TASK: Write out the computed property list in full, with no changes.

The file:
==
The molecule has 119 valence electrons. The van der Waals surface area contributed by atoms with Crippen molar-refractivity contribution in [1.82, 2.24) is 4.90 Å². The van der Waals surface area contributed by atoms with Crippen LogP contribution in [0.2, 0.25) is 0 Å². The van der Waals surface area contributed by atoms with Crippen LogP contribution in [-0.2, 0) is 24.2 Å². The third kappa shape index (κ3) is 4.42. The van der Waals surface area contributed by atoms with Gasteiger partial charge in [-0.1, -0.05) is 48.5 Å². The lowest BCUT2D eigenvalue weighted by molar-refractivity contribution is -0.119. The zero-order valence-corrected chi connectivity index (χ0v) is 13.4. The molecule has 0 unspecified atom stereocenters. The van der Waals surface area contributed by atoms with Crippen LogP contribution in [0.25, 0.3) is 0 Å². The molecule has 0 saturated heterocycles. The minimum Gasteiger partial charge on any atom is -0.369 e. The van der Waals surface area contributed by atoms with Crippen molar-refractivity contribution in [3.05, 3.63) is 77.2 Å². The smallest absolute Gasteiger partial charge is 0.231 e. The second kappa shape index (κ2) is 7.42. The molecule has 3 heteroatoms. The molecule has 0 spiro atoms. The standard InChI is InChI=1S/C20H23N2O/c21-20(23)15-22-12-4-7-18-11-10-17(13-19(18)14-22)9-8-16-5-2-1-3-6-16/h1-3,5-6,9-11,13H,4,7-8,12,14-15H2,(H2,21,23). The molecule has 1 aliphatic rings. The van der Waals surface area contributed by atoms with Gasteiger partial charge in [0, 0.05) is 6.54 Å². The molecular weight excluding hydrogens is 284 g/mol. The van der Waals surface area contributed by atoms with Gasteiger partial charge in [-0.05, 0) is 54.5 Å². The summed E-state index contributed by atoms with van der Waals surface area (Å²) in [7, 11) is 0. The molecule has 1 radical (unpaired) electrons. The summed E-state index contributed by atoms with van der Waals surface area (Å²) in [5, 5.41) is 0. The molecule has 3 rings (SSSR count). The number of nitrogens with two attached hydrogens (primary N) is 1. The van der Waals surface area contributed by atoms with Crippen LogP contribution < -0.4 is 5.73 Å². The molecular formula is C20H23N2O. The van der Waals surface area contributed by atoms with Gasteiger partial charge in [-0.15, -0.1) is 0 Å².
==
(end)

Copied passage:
The molecule has 119 valence electrons. The van der Waals surface area contributed by atoms with Crippen molar-refractivity contribution in [1.82, 2.24) is 4.90 Å². The van der Waals surface area contributed by atoms with Crippen LogP contribution in [0.2, 0.25) is 0 Å². The van der Waals surface area contributed by atoms with Crippen LogP contribution in [-0.2, 0) is 24.2 Å². The third kappa shape index (κ3) is 4.42. The van der Waals surface area contributed by atoms with Gasteiger partial charge in [-0.1, -0.05) is 48.5 Å². The lowest BCUT2D eigenvalue weighted by molar-refractivity contribution is -0.119. The zero-order valence-corrected chi connectivity index (χ0v) is 13.4. The molecule has 0 unspecified atom stereocenters. The van der Waals surface area contributed by atoms with Crippen LogP contribution in [0.25, 0.3) is 0 Å². The molecule has 0 saturated heterocycles. The minimum Gasteiger partial charge on any atom is -0.369 e. The van der Waals surface area contributed by atoms with Crippen molar-refractivity contribution in [3.05, 3.63) is 77.2 Å². The smallest absolute Gasteiger partial charge is 0.231 e. The second kappa shape index (κ2) is 7.42. The molecule has 3 heteroatoms. The molecule has 0 spiro atoms. The standard InChI is InChI=1S/C20H23N2O/c21-20(23)15-22-12-4-7-18-11-10-17(13-19(18)14-22)9-8-16-5-2-1-3-6-16/h1-3,5-6,9-11,13H,4,7-8,12,14-15H2,(H2,21,23). The molecule has 1 aliphatic rings. The van der Waals surface area contributed by atoms with Gasteiger partial charge in [0, 0.05) is 6.54 Å². The molecular weight excluding hydrogens is 284 g/mol. The van der Waals surface area contributed by atoms with Gasteiger partial charge in [-0.05, 0) is 54.5 Å². The summed E-state index contributed by atoms with van der Waals surface area (Å²) in [7, 11) is 0. The molecule has 1 radical (unpaired) electrons. The summed E-state index contributed by atoms with van der Waals surface area (Å²) in [5, 5.41) is 0. The molecule has 3 rings (SSSR count). The number of nitrogens with two attached hydrogens (primary N) is 1. The van der Waals surface area contributed by atoms with Crippen LogP contribution < -0.4 is 5.73 Å². The molecular formula is C20H23N2O. The van der Waals surface area contributed by atoms with Gasteiger partial charge in [-0.15, -0.1) is 0 Å².